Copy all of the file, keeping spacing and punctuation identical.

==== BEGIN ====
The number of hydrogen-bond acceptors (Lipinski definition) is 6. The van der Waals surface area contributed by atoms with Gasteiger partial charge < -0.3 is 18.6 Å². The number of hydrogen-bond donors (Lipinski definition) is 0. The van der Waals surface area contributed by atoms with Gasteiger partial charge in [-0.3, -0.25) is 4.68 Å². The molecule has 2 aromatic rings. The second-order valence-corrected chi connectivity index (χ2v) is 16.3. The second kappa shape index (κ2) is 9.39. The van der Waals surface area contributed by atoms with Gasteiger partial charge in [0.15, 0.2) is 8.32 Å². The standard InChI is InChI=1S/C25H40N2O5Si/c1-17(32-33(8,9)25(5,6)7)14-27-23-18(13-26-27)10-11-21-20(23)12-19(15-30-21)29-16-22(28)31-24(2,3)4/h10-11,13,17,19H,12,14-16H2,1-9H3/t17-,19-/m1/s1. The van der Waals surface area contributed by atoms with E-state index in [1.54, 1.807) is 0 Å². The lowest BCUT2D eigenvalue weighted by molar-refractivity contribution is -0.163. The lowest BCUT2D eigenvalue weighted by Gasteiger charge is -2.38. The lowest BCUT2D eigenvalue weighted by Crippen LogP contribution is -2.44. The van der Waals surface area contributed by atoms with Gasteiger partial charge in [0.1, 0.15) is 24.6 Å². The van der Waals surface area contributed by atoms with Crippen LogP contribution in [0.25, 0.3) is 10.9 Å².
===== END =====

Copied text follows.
The number of hydrogen-bond acceptors (Lipinski definition) is 6. The van der Waals surface area contributed by atoms with Gasteiger partial charge < -0.3 is 18.6 Å². The number of hydrogen-bond donors (Lipinski definition) is 0. The van der Waals surface area contributed by atoms with Gasteiger partial charge in [-0.3, -0.25) is 4.68 Å². The molecule has 2 aromatic rings. The second-order valence-corrected chi connectivity index (χ2v) is 16.3. The second kappa shape index (κ2) is 9.39. The van der Waals surface area contributed by atoms with Gasteiger partial charge in [0.15, 0.2) is 8.32 Å². The standard InChI is InChI=1S/C25H40N2O5Si/c1-17(32-33(8,9)25(5,6)7)14-27-23-18(13-26-27)10-11-21-20(23)12-19(15-30-21)29-16-22(28)31-24(2,3)4/h10-11,13,17,19H,12,14-16H2,1-9H3/t17-,19-/m1/s1. The van der Waals surface area contributed by atoms with E-state index in [1.54, 1.807) is 0 Å². The lowest BCUT2D eigenvalue weighted by molar-refractivity contribution is -0.163. The lowest BCUT2D eigenvalue weighted by Gasteiger charge is -2.38. The lowest BCUT2D eigenvalue weighted by Crippen LogP contribution is -2.44. The van der Waals surface area contributed by atoms with Gasteiger partial charge in [0.1, 0.15) is 24.6 Å². The van der Waals surface area contributed by atoms with Crippen LogP contribution in [0.25, 0.3) is 10.9 Å².